RIC VII Lugdunum 63

Title

RIC VII Lugdunum 63

Date

319-320 CE

Description

Bust of Constantine I, helmeted, cuirassed, right; Two Victories, winged, draped, facing each other, holding a shield inscribed VOT/PR supported by an altar

Subject

Coin

Publisher

Bethel University Digital Library

Contributor

Haley Johnson

Coverage

POINT(536498.0519120165 5741927.7541518975)

Type

Coin

Format

image/jpeg

Language

Roman

Identifier

RomancoinJohnson0101.jpg; RomancoinJohnson0102.jpg

Mint

Lugdunum (Lyons)

Denomination

AE3
AE2

Authority

Constantine I (306- 337 A.D.)

Deity

Victory

Portrait

Constantine I

Region

Gallia

Material

Bronze. This coin was struck with a silvered surface, to make it appear to have a higher intrinsic value, and some of the silvering remains on the coin.

Obverse Legend

CONSTANTINVS P AVG

Obverse Type

Bust of Constantine I, helmeted, cuirassed, right

Reverse Legend

VICTORIAE LAET PRINC PERP

Reverse Type

Two Victories, winged, draped, facing each other, holding a shield inscribed VOT/PR supported by an altar

Obverse Analysis

The obverse has a bust of Constantine I with the AVG that established him as the emperor of all of Rome. The letter “P” was commonly used on coins for emperors in the 4th century CE and was likely used to show the piety and the happiness that Constantine was able to bring to his people as an emperor. Constantine is depicted with a helmet and is cuirassed. The helmet was an important way to historically indicate and share to the public that Constantine was successful in winning the battle at the Milvian bridge. Yet, with the helmet, Constantine is depicted as being draped with a garment that was commonly used to indicate power. The letters “AVG” continue this power, as it stood for the emperor at the time. This coin basically pushed the idea of his legitimacy, that he fairly won the seat as emperor.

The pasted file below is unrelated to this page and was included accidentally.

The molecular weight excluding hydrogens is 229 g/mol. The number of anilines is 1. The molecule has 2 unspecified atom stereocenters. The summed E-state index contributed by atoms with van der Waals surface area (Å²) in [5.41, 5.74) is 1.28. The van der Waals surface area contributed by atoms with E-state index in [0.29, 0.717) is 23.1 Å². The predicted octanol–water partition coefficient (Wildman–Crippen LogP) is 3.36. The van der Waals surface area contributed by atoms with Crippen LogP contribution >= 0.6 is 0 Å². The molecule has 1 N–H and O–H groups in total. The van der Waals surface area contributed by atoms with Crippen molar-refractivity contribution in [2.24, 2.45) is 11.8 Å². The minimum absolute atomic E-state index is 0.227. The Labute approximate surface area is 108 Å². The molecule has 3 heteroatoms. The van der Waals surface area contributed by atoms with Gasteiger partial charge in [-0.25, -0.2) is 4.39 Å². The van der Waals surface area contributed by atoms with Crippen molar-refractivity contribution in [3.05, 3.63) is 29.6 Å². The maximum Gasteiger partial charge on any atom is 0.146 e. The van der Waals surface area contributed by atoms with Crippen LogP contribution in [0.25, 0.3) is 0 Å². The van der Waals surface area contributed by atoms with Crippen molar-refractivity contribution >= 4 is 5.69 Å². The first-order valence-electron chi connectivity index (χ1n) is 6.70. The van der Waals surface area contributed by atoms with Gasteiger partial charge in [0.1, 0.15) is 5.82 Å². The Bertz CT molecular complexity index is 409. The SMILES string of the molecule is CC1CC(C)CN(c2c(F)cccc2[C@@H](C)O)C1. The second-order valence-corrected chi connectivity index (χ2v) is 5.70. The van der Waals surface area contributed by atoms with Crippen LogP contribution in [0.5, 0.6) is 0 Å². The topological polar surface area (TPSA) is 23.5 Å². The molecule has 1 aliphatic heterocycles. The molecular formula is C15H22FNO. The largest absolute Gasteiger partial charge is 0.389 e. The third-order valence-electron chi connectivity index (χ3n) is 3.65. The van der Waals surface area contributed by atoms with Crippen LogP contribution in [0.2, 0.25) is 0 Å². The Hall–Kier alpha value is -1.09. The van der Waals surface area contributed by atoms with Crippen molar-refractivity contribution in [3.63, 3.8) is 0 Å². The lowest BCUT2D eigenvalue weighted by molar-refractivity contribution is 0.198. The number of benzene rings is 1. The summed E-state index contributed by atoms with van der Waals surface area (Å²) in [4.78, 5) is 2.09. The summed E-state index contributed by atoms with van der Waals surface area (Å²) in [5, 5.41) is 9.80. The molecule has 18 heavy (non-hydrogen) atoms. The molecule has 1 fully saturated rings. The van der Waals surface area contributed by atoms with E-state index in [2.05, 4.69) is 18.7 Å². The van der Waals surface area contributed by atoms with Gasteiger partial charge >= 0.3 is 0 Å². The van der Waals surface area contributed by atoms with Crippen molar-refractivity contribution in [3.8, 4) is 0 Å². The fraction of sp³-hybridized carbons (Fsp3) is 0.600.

Reverse Analysis

On the reverse, the Latin translation reads “Joyous victory to the eternal Prince.” On this coin, as well as with the coins that have Licinius I on it, is where the first supposed symbols of Christ are mentioned. The image depicts two “victories” on the left and right of a shield being placed onto an altar. The shield has the letters “VOT/PR” which means Vota Populi Romani, meaning “vows of the people of Rome/Roman People.” This is a vow or a promise made to a deity often, and in this case, it is wise to assume it is to the Christian God. It is also commonly used as a way to depict the promises that were kept, possibly saying that God had kept his promise in allowing Constantine to win the battle against Maxentius at the Milvian bridge.

Mintmark

-/-//(captive left)(captive right)

Files

RomancoinJohnson0101.jpg
RomancoinJohnson0102.jpg

Citation

“RIC VII Lugdunum 63,” Render Unto Caesar, accessed October 19, 2019, http://renderuntocaesar.betheldigitalscholarship.org/items/show/37.

Output Formats